The handling also adheres to the Korean cushy-comfy metric, and the steering is nice and pointy but not soliloquy-inspiring, which makes the EX V6 model that much more of a surprise when you mash the gas pedal. It’s simply rapid, not in a way that urges you to take it to drag night or enter an autocross, but in a way that inspires confidence merging onto the interstate or turning left onto a busy four-lane. This is an example of how a bunch of figures on paper–185hp and 182lb-ft of torque vs 3,511 lbs curb weight–says nothing about the actual experience. The word I’m looking for to describe the acceleration is: effortless.

In fact, I took the Rondo on a long weekend trip to see family in Texas, through pockmarked interstate, weird construction projects and bad drivers–ok, yes, it was Houston–and the general feeling was calm. Not the sleep-inducing variety either, but the kind of quiet confidence that allows you as a driver to stay alert and refreshed even after a five-hour stint behind the wheel. While it would probably be merely ok on a skidpad, the Rondo is simply gifted at highway cruising.

There are several factors in convergence there, among the pointy handling and somber quiet of the cabin, but one of the big contributors to that Celestial Seasonings feeling is the gas mileage, which on my tester rounded out to about 23mpg (factoring just the highway trip alone, it made a solid 25mpg), which falls on the high side of the EPA numbers on its sticker, 18 city/26 highway. No great shakes among 40mpg hybrids, true, but we’re still talking about a three-row vehicle with the aforementioned sur of power.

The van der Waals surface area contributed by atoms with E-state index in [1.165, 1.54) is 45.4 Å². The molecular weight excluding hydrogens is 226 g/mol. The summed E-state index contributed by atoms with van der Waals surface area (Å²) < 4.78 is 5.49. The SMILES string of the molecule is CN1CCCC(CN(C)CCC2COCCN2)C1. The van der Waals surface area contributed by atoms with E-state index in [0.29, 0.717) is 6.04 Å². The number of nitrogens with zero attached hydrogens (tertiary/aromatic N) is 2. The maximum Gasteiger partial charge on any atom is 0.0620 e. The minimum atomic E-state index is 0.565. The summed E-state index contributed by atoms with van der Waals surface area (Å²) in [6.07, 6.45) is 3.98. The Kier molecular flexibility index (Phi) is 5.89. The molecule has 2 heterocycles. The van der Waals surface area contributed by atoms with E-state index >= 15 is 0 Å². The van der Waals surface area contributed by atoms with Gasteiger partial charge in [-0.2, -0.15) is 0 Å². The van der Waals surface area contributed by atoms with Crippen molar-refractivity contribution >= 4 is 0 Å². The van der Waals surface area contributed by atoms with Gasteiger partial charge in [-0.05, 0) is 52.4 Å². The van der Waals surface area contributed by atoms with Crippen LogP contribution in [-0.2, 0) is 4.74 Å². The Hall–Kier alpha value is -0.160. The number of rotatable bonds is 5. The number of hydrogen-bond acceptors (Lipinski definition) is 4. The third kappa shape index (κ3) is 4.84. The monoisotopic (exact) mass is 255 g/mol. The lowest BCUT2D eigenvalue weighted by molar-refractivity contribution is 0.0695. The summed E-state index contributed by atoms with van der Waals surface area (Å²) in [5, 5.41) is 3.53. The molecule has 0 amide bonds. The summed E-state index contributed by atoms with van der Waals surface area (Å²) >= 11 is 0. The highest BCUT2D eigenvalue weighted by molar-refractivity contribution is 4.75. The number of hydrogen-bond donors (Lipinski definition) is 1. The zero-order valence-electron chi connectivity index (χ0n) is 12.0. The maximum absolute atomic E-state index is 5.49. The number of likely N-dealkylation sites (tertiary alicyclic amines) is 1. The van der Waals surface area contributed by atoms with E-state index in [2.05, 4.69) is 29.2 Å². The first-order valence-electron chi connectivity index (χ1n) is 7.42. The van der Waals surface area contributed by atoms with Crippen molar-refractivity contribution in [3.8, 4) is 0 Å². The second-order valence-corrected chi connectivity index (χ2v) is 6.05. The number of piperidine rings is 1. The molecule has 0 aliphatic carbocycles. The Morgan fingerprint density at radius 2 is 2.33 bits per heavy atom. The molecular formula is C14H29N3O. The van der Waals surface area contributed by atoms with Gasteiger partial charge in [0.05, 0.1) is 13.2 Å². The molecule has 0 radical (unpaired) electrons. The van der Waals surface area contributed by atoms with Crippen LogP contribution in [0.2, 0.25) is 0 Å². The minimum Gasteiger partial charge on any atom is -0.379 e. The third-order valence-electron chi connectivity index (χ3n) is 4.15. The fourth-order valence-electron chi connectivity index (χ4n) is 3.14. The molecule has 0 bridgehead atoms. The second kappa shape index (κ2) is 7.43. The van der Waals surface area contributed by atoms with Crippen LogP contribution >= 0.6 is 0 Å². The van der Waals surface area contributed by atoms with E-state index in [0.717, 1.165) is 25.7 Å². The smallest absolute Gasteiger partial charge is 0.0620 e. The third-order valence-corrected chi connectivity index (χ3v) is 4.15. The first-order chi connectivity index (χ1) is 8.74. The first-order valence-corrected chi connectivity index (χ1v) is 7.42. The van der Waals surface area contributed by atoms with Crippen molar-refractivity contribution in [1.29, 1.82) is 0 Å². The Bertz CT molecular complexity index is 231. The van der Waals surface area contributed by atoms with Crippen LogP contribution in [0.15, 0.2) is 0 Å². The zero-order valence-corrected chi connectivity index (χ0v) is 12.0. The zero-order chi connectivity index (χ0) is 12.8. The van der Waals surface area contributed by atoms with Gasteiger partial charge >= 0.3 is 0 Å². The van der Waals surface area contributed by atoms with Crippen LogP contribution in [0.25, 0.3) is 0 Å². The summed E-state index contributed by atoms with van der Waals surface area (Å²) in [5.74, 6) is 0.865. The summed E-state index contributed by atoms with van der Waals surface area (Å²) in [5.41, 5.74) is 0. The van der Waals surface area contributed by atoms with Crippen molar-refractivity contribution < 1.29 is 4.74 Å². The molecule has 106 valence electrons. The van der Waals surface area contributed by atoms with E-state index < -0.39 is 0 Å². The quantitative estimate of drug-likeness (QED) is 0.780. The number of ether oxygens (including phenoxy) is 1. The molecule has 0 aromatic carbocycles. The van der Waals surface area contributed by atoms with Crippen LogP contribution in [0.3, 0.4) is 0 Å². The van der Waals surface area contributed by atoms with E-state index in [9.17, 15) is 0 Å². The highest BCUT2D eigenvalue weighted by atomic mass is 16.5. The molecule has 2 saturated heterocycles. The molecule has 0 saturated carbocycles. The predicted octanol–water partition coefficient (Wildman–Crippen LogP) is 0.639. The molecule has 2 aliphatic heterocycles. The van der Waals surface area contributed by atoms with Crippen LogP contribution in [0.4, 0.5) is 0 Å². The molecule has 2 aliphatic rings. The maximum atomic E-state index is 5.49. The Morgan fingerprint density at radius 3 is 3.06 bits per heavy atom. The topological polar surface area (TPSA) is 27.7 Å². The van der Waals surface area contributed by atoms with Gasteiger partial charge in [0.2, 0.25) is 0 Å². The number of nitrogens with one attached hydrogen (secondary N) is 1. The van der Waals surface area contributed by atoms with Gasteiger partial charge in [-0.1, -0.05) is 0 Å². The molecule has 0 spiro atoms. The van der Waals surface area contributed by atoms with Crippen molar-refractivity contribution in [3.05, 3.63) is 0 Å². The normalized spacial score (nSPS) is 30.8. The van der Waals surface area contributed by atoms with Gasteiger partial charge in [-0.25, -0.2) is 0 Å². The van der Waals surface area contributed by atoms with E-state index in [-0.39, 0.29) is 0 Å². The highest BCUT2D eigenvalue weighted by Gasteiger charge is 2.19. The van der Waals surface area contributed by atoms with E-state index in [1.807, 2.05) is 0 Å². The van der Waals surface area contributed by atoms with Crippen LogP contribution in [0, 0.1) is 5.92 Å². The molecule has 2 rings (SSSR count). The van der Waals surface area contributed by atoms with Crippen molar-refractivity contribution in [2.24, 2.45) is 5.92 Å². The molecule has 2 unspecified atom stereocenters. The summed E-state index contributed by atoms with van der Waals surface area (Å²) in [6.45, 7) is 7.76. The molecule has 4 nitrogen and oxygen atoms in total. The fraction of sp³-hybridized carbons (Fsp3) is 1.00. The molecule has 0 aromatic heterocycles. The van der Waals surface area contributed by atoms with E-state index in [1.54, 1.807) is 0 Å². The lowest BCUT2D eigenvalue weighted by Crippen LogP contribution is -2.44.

You should also be aware that the 2.4L 4-cylinder model, which I did not test, makes almost the exact same EPA figures (19 city/26 highway), even though it’s down 20hp and 18lb-ft of torque and has to make due with a 4-speed automatic. As I mentioned before, those figures might be misleading, but less power is less power, and I don’t know if the Rondo would be so appealing to me without that unexpected rush of power. So for the record, if you find yourself looking at Rondos, I highly recommend you skip straight to the EX V6.

Maybe I need to re-assess my beliefs about the targeted marketing for this little guy. Maybe Kia’s advertising hits the spot after all. In its American context, the Rondo is a big porcelain mug of Celestial Seasonings for the road, a quirky and homely vehicle which only shows its best qualities from behind the wheel, with a major commitment of your time and a long stretch of interstate. You have to “get it” to get it; like Ken Kesey would say to his acid-tripping band of Merry Pranksters, “you’re either on the bus or you’re not on the bus.”

More to the point, Kia Motors America’s slogan is The Power to Surprise. As it turns out, the Rondo EX V6 has that in spades.

COPYRIGHT Autosavant.net – All Rights Reserved

Author: Chris Haak

Chris is Autosavant's Managing Editor. He has a lifelong love of everything automotive, having grown up as the son of a car dealer. A married father of two sons, Chris is also in the process of indoctrinating them into the world of cars and trucks.

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  1. This is funny. Not laugh-out-loud funny, but funny. Thanks for making me smile.

  2. Yeah, kudos on the writing and the review

  3. The Koreans are now (and have been) doing the same thing to the Japanese that the Japanese did to the Germans. Same or better quality at lower cost, and who cares about the looks?